The blessing of the sword and the hat (it. stocco e berettone) was conducted in a solemn way before the Matutinum on the Christmas night, but also sometimes after the Mass in the night or it was postponed to the morning of 25 December. The items blessed by the pope were given to the Catholic monarchs and commanders who contributed to the defence of the Church and the faith in the fight against infidels or heretics. This habit, having its roots in older ceremonies of presenting the rulers with weapon by popes, lasted since 1385 and the last known example of its use took place in the year 1825. Among recorded names of the honoured sovereigns a prominent place is occupied by Polish kings.
Two-handed, ceremonial sword, belonging to it, covered with velvet, scabbard and the belt were richly ornamented with gold. On the blade there were inscriptions engraved, describing the year of the pontificate and the name of the pope who blessed the sword; the pommel of the sword was crowned with his coat of arms. Cylindrical hat, usually in dark crimson colour, with two scarves, hanging at the back, was covered with crimson silken velvet and decorated on the top with pearls and golden embroidery, and sometimes also with ermine. On its right side there was an image of a dove made of gold and pearls, the symbol of the Holy Spirit; in the middle, on the top of the hat, there was a golden sun – the symbol of Christ.
The blessing took place in one of the rooms of the Apostolic Palace (camera paramenti) or in the sacristy of the Liberian Basilica (Saint Mary Major). The pope wore an amice, an alb, a cincture and a white stole and he was accompanied by two cardinal deacons, the oldest cardinal priest with a thurible and two bishops the Assistants at the Papal Throne with the book and a candle. Having said the prayer, the pope sprinkled both items with holy water and censed them, while the hat dangled on the top of the sword put in the scabbard, which was held by a kneeling clerk of the Apostolic Camera (clericus camerœ), wearing rochet and cotta (or cappa parva depending on circumstances).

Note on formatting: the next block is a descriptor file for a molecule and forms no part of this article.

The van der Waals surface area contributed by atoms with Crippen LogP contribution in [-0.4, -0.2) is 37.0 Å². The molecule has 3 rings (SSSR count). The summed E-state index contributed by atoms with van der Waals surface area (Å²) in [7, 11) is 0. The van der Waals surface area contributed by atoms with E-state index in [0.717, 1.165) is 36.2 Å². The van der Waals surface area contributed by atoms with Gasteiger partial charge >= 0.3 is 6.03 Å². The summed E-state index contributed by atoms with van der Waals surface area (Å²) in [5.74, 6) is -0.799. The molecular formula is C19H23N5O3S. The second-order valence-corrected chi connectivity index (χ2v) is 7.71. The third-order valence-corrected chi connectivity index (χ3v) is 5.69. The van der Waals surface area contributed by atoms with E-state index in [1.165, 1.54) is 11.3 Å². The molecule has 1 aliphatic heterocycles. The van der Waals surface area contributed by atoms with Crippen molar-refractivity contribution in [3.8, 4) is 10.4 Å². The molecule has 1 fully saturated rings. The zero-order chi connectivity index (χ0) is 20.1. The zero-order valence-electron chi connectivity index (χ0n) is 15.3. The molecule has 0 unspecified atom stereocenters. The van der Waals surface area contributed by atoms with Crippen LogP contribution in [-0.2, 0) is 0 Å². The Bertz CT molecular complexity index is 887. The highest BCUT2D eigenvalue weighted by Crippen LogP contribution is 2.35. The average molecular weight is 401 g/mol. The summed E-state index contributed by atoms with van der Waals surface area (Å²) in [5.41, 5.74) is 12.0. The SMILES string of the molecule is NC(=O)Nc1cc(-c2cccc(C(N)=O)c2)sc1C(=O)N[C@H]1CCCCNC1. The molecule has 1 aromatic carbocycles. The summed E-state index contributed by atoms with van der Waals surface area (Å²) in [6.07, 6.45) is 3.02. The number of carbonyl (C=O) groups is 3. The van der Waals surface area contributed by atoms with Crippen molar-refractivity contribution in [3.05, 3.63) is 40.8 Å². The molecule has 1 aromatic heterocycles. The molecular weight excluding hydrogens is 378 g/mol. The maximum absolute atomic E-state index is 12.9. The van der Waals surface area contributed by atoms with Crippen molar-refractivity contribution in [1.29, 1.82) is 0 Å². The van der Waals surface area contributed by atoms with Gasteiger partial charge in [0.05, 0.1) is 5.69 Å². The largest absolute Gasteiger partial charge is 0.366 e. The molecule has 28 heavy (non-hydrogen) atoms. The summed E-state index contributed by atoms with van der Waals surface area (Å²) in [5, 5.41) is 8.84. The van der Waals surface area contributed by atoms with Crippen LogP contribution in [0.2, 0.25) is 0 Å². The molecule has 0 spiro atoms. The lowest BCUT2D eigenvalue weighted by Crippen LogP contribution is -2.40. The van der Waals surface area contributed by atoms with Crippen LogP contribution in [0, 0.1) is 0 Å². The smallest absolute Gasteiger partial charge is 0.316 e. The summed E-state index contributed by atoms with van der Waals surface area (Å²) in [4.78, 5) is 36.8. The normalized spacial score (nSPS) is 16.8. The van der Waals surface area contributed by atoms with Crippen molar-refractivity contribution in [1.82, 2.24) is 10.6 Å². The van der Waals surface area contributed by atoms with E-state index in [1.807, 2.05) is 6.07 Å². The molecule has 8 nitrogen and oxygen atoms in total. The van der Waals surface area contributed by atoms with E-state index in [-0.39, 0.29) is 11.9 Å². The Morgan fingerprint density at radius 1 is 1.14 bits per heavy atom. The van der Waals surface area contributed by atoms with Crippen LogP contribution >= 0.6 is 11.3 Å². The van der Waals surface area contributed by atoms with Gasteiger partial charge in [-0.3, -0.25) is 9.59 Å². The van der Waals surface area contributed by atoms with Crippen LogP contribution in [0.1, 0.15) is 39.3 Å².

Subsequently the pope donned cappa magna and the procession moved to the place of praying matutinum, during which the clerk of the Camera carried the hat hung on the sword; being between two papal mace-bearers (Mazzeri Papae), he preceded the papal cross. Having reached the place, he put the blessed items on the altar on the side of the Epistle or passed them to the one of mazzeri standing on that side of the altar. After the finished Divine Office the clerk of the Camera took the sword and the hat and in the company of two mace-bearers brought them back in the place where they had been blessed. The same was done on 25 December during the pontifical papal mass.
If, during the blessing the person who were to receive the sword and the hat was present, after the papal blessing he donned cotta. Afterwards, the pope explained to him the symbolic significance of the received gifts, using the form which was established on this occasion by Sixtus IV, and beginning with the words Solent Romani Pontifices. Subsequently he was tied around with the sword, the hat was put on his head and he was clothed in a white cope: the emperor wore it normally, on the stole, the others hung the cope over the left shoulder in such a way that they had its cut on the right side. Later on, with bare head, he kissed the papal shoe and the ring. Afterwards, all moved in a procession to the chapel to pray matutinum. During the Divine Office the recipient sang the reading, before which he took off the hat and gave it to one of his familiares or to the squire. Princes and kings sang the fifth reading In quo conflitu, whereas the emperor the seventh reading Exiit edictum a Caesare Augusto, but not taking off the hat. Before the honoured monarch asked the pope’s benediction before the reading, singing Jube, Domne, benedicere, he touched the ground three times with the sword put out of the scabbard and also three times he rose it in the air, symbolically presenting his readiness to defend the Gospel. Subsequently, he put the sword in the scabbard. Having sung the reading, the ruler took the cope and the cotta off and returned to the place of his stay, accompanied by prelates and the members of the Papal Court and of his own, and preceded by the sword and the hat carried by an appointed person.
[English translation by Marek]